Does your learning management system integrate well with your existing student information system (SIS)? Does your LMS actively promote collaboration between staff members? What about hosting supplemental materials from textbook companies? Will your students be able to access the learning management system in multiple formats—desktop computer, laptop, tablet, mobile—both at home and at school? Mobile access is increasingly important and may be one of the most important digital platform issues to address when selecting a learning management system for your school/district.
Despite the various models of the change process - Lewin’s three phases of unfreezing, movement, and refreezing; Burke’s four phases of prelaunch, launch, post launch, and sustaining - change is not a “Point A to Point B” experience. It is non-linear and often messy. You are likely to encounter both blind and political resistance when moving forward with a device policy or new digital platform. Anticipating and deciding up front how you will deal with the pushback will be key to your success.
A recent report in higher education made a recommendation that is equally applicable to the K-12 world: For increased faculty buy-in, start with a focus on learning targets and strategies for student engagement before deciding what educational technology tools to implement and use. When people see that the selection of edtech products will be driven by the actual educational needs and goals, they are much less likely to resist than if they perceive that the tool itself is the purported reason for change.
Infrastructure is not, and cannot be, a one-shot event. Any upgrade to the district’s capital, whether it be a new school building, a school bus purchase, or a major technology project, must be implemented with sustainability of the investment in mind. Otherwise you’ll end up with a shiny new object with no plan to keep it shiny, or to eventually replace it down the line.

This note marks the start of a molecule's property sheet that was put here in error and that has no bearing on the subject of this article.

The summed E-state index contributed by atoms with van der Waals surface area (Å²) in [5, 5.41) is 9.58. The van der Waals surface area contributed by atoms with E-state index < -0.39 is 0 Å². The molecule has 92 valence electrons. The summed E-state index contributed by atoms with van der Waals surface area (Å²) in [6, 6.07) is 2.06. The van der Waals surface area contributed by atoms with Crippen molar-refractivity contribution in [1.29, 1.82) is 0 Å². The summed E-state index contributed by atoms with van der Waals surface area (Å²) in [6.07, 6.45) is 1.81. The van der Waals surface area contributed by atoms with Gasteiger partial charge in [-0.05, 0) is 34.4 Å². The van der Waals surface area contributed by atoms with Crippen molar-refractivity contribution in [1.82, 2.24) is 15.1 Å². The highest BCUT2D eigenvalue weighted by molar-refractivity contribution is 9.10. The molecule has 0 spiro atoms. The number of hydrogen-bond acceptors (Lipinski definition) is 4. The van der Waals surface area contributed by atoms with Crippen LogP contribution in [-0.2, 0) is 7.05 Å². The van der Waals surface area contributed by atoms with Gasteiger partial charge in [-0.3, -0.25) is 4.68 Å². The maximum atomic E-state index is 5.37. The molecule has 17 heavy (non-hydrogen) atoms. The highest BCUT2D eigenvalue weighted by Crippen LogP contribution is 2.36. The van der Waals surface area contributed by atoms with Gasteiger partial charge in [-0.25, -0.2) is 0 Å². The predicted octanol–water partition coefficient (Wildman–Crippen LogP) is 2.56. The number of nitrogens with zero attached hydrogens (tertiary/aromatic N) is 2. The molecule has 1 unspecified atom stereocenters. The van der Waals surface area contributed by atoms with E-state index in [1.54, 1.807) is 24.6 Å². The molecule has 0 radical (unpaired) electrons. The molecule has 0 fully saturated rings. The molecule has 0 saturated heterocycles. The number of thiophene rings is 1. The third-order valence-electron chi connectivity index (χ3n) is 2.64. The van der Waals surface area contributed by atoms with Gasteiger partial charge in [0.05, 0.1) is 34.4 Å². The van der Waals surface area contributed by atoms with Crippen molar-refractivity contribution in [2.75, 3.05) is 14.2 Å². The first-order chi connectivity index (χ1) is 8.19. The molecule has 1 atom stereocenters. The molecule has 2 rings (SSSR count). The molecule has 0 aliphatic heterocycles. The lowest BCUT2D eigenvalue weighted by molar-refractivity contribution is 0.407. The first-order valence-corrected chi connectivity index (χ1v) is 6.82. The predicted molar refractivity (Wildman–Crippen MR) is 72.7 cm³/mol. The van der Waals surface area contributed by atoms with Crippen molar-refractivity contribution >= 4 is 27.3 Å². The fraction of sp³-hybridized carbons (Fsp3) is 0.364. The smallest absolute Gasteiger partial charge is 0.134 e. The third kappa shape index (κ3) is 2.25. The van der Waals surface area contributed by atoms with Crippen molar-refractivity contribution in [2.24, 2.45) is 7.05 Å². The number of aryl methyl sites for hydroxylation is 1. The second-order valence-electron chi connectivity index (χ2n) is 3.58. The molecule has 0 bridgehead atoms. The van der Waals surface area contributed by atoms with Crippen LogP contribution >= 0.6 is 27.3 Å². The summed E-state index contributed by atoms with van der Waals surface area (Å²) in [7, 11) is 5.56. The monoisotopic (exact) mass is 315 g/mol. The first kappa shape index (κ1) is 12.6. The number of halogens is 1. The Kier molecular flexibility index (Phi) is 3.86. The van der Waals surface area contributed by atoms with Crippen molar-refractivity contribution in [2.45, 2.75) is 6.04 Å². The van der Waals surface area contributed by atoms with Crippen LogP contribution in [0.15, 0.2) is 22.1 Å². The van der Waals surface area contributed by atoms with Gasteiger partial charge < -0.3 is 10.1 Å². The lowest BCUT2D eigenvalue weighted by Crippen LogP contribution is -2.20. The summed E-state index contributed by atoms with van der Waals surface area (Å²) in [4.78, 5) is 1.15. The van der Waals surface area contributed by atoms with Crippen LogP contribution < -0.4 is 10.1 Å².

Thus, as a school leader, before you apply for that technology grant that commits the district to an expensive wireless network upgrade or new digital platform, ask yourself the following: What is our plan for the daily care and feeding of this investment? How will preventative maintenance, staff professional development, and outlays for future upgrades/replacement factor in? Given the supersonic speed with which technology improves and needs to be repaired or replaced, you must have a plan to address this need.
Unite and Conquer
Whether you are working to provide equality of wifi access to all students or deciding on a digital platform that best meets the learning needs of students and overarching educational goals of the school and district, the days of going it alone and expecting everyone to automatically follow are over. Build a community coalition to discuss equality of access issues. Work with your technology coordinator and district tech committee to secure edtech tools that align with data-driven learning needs. Don’t have such a committee? Form one! The best way to conquer these challenges and make a dent in the digital divide is to do it together.
Do you have any steps to help conquer digital platform issues? Tell us on Twitter at @Schoology